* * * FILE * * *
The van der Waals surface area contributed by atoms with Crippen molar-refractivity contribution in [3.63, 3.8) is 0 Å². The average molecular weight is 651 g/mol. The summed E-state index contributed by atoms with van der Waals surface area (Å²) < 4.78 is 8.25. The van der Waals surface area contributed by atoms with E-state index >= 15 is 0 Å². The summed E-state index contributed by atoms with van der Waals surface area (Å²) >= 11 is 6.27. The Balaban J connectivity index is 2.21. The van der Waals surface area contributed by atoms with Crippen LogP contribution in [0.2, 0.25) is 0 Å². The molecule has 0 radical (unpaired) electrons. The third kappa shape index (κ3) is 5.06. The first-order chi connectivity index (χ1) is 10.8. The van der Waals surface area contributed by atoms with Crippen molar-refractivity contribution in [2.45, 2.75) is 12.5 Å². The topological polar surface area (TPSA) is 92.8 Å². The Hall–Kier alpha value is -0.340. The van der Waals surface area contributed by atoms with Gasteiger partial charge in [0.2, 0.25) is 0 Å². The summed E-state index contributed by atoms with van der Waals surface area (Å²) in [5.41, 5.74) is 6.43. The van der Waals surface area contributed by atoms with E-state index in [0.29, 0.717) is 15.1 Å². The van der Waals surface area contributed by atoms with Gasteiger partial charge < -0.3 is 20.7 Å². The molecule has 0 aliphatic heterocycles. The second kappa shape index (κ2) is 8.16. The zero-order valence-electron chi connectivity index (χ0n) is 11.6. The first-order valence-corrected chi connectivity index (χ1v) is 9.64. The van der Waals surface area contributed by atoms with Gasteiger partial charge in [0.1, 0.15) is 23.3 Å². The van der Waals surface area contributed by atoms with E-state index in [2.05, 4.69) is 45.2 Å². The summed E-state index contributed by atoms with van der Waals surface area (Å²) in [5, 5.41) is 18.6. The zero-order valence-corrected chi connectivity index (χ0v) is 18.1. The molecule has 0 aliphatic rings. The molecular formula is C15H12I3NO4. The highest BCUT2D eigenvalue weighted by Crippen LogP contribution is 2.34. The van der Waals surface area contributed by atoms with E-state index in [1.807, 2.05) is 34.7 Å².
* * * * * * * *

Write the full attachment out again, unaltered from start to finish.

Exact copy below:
The van der Waals surface area contributed by atoms with Crippen molar-refractivity contribution in [3.63, 3.8) is 0 Å². The average molecular weight is 651 g/mol. The summed E-state index contributed by atoms with van der Waals surface area (Å²) < 4.78 is 8.25. The van der Waals surface area contributed by atoms with E-state index >= 15 is 0 Å². The summed E-state index contributed by atoms with van der Waals surface area (Å²) >= 11 is 6.27. The Balaban J connectivity index is 2.21. The van der Waals surface area contributed by atoms with Crippen LogP contribution in [0.2, 0.25) is 0 Å². The molecule has 0 radical (unpaired) electrons. The third kappa shape index (κ3) is 5.06. The first-order chi connectivity index (χ1) is 10.8. The van der Waals surface area contributed by atoms with Crippen molar-refractivity contribution in [2.45, 2.75) is 12.5 Å². The topological polar surface area (TPSA) is 92.8 Å². The Hall–Kier alpha value is -0.340. The van der Waals surface area contributed by atoms with Gasteiger partial charge in [0.2, 0.25) is 0 Å². The summed E-state index contributed by atoms with van der Waals surface area (Å²) in [5.41, 5.74) is 6.43. The van der Waals surface area contributed by atoms with E-state index in [0.29, 0.717) is 15.1 Å². The van der Waals surface area contributed by atoms with Gasteiger partial charge < -0.3 is 20.7 Å². The molecule has 0 aliphatic heterocycles. The second kappa shape index (κ2) is 8.16. The zero-order valence-electron chi connectivity index (χ0n) is 11.6. The first-order valence-corrected chi connectivity index (χ1v) is 9.64. The van der Waals surface area contributed by atoms with Gasteiger partial charge in [0.1, 0.15) is 23.3 Å². The van der Waals surface area contributed by atoms with E-state index in [2.05, 4.69) is 45.2 Å². The summed E-state index contributed by atoms with van der Waals surface area (Å²) in [5, 5.41) is 18.6. The zero-order valence-corrected chi connectivity index (χ0v) is 18.1. The molecule has 0 aliphatic rings. The molecular formula is C15H12I3NO4. The highest BCUT2D eigenvalue weighted by Crippen LogP contribution is 2.34. The van der Waals surface area contributed by atoms with E-state index in [1.807, 2.05) is 34.7 Å².